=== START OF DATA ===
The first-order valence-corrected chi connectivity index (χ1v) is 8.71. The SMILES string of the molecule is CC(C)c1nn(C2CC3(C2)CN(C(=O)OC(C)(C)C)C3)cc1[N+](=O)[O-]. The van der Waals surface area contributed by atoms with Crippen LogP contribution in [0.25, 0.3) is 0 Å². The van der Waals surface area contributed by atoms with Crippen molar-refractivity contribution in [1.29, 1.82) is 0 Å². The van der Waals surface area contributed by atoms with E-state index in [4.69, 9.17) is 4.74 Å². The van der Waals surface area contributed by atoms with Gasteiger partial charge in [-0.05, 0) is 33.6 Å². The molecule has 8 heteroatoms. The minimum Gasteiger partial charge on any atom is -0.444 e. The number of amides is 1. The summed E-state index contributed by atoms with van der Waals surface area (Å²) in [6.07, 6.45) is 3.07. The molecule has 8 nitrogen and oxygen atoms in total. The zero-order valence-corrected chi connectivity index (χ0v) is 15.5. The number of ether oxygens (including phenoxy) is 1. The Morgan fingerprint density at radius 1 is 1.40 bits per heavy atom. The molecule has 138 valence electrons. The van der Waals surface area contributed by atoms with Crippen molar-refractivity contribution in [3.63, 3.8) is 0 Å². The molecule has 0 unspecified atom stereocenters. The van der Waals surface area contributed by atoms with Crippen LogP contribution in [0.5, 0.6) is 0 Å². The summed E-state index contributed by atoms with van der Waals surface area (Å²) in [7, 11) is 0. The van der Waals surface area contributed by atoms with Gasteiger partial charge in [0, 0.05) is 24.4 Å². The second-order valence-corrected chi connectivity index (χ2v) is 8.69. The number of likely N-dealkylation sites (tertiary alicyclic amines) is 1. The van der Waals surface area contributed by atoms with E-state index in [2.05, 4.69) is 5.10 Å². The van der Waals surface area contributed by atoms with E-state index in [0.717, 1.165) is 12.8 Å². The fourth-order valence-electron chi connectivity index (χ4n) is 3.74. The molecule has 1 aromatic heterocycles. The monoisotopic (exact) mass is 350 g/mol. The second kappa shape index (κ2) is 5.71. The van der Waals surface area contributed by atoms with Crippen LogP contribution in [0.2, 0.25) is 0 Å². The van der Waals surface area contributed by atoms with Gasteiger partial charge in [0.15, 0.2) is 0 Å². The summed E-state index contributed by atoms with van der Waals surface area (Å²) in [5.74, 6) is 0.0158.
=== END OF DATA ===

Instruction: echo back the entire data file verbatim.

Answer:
The first-order valence-corrected chi connectivity index (χ1v) is 8.71. The SMILES string of the molecule is CC(C)c1nn(C2CC3(C2)CN(C(=O)OC(C)(C)C)C3)cc1[N+](=O)[O-]. The van der Waals surface area contributed by atoms with Crippen LogP contribution in [0.25, 0.3) is 0 Å². The van der Waals surface area contributed by atoms with Crippen molar-refractivity contribution in [1.29, 1.82) is 0 Å². The van der Waals surface area contributed by atoms with E-state index in [4.69, 9.17) is 4.74 Å². The van der Waals surface area contributed by atoms with Gasteiger partial charge in [-0.05, 0) is 33.6 Å². The molecule has 8 heteroatoms. The minimum Gasteiger partial charge on any atom is -0.444 e. The number of amides is 1. The summed E-state index contributed by atoms with van der Waals surface area (Å²) in [6.07, 6.45) is 3.07. The molecule has 8 nitrogen and oxygen atoms in total. The zero-order valence-corrected chi connectivity index (χ0v) is 15.5. The number of ether oxygens (including phenoxy) is 1. The Morgan fingerprint density at radius 1 is 1.40 bits per heavy atom. The molecule has 138 valence electrons. The van der Waals surface area contributed by atoms with Crippen molar-refractivity contribution in [3.63, 3.8) is 0 Å². The molecule has 0 unspecified atom stereocenters. The van der Waals surface area contributed by atoms with Crippen LogP contribution in [0.5, 0.6) is 0 Å². The summed E-state index contributed by atoms with van der Waals surface area (Å²) in [7, 11) is 0. The van der Waals surface area contributed by atoms with Gasteiger partial charge in [0, 0.05) is 24.4 Å². The second-order valence-corrected chi connectivity index (χ2v) is 8.69. The number of likely N-dealkylation sites (tertiary alicyclic amines) is 1. The van der Waals surface area contributed by atoms with E-state index in [2.05, 4.69) is 5.10 Å². The van der Waals surface area contributed by atoms with E-state index in [0.717, 1.165) is 12.8 Å². The fourth-order valence-electron chi connectivity index (χ4n) is 3.74. The molecule has 1 aromatic heterocycles. The monoisotopic (exact) mass is 350 g/mol. The second kappa shape index (κ2) is 5.71. The van der Waals surface area contributed by atoms with Crippen LogP contribution in [0.2, 0.25) is 0 Å². The van der Waals surface area contributed by atoms with Gasteiger partial charge in [0.15, 0.2) is 0 Å². The summed E-state index contributed by atoms with van der Waals surface area (Å²) in [5.74, 6) is 0.0158.